On 27 January, a group of Year 9 students went on a trip to Facebook's offices in London. Facebook is the world's biggest social networking site, with more than 800 million users worldwide, 223 million of those in Europe.
Recent controversy has been sparked by Facebook's decision to install a new layout - called Timeline - on all user profiles.
Some users have responded with dissatisfaction, insisting that the old Facebook layout should return and that Timeline now makes settings more complicated. Others are unhappy about the look of the new layout.
When a group discussion took place with the Year 9 students about Facebook, Timeline seemed to be the main focus.
We interviewed Richard Allan, who is Facebook's director of policy for Europe, the Middle East and Africa.
Q: Why does Facebook constantly change its layout and settings?
Richard Allan: "Keeping Facebook current is a constant challenge. That's why we're always changing - to keep it up to date."
Q: Since the introduction of Timeline, people have complained about complicated settings, and they're unhappy with the fact that you can't change back to old layouts.
A: "We have to take everyone to the same service of Timeline for the system to work properly, because the system can't work with some users being on different services.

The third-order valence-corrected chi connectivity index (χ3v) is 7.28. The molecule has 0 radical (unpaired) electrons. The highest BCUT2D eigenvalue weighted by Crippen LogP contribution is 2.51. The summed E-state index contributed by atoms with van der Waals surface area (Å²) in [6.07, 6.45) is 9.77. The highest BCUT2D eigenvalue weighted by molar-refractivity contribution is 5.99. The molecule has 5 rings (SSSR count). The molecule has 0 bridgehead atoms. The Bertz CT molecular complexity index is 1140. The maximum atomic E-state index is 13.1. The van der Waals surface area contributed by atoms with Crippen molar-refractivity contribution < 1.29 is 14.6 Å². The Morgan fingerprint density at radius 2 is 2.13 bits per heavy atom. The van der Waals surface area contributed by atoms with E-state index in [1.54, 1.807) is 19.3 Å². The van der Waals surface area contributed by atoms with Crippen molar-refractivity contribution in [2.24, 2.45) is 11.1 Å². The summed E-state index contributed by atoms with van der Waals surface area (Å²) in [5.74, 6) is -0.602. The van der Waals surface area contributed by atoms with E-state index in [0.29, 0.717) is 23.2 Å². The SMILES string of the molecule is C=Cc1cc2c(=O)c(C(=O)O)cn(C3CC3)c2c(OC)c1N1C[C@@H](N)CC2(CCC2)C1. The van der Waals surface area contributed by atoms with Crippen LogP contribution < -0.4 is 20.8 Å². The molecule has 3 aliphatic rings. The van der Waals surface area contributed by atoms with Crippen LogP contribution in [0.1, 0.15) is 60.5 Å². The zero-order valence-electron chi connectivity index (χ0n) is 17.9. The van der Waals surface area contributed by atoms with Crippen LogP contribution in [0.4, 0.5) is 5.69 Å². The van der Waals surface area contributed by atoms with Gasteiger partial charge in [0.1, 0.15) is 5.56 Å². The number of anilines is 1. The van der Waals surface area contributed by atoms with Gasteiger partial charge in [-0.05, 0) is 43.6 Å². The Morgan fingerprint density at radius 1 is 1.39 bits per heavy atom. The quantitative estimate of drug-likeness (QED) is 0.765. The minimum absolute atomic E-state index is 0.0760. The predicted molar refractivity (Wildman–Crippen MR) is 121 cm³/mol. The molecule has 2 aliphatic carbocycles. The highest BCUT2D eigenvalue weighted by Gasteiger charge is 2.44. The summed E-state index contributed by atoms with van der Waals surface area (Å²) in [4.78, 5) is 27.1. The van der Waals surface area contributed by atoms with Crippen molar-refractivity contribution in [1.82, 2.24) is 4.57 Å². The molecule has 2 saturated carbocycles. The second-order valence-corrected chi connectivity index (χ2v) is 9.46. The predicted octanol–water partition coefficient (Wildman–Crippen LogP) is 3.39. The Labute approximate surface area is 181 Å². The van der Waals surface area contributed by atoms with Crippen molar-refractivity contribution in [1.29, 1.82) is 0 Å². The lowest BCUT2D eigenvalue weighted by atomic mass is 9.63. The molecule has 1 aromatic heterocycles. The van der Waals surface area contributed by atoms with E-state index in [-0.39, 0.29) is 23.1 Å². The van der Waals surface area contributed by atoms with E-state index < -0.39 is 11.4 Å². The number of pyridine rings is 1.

Timeline now enables all content on walls to be seen and it gives the user more control over what they want on their profile or not."
Q: What about the people who have no time to change any privacy settings?
A: "Timeline doesn't change any privacy settings, it just changes the layout. And it also makes it easier for settings to be changed. We always encourage and listen to feedback in order to make Facebook simpler."
Another topic that was heavily discussed was about the effectiveness of the age restrictions on Facebook, with some students saying that they have come across many users under the age of 13 online.
According to Ofcom, around 30% of children aged 8-11 have a Facebook account in the UK.
Facebook boss Mark Zuckerberg believes the website should be available to children under the current age limit because the site has "educational benefits".
We asked Allan what the consequences are if you find out a person has a Facebook account and is under the age of 13.
He replied: "Their account will be closed. There is a place online for people - if they see someone who has a Facebook account and is under the age of 13 - to report this."
The Year 9 students came up with the idea of a 'junior Facebook' to enable children who are under the age of 13 to have their own Facebook account, and proposed the idea to Allan.
"A junior Facebook has never been a main focus" Allan said.
"It would make it difficult to keep available. We keep our focus on building up the current service."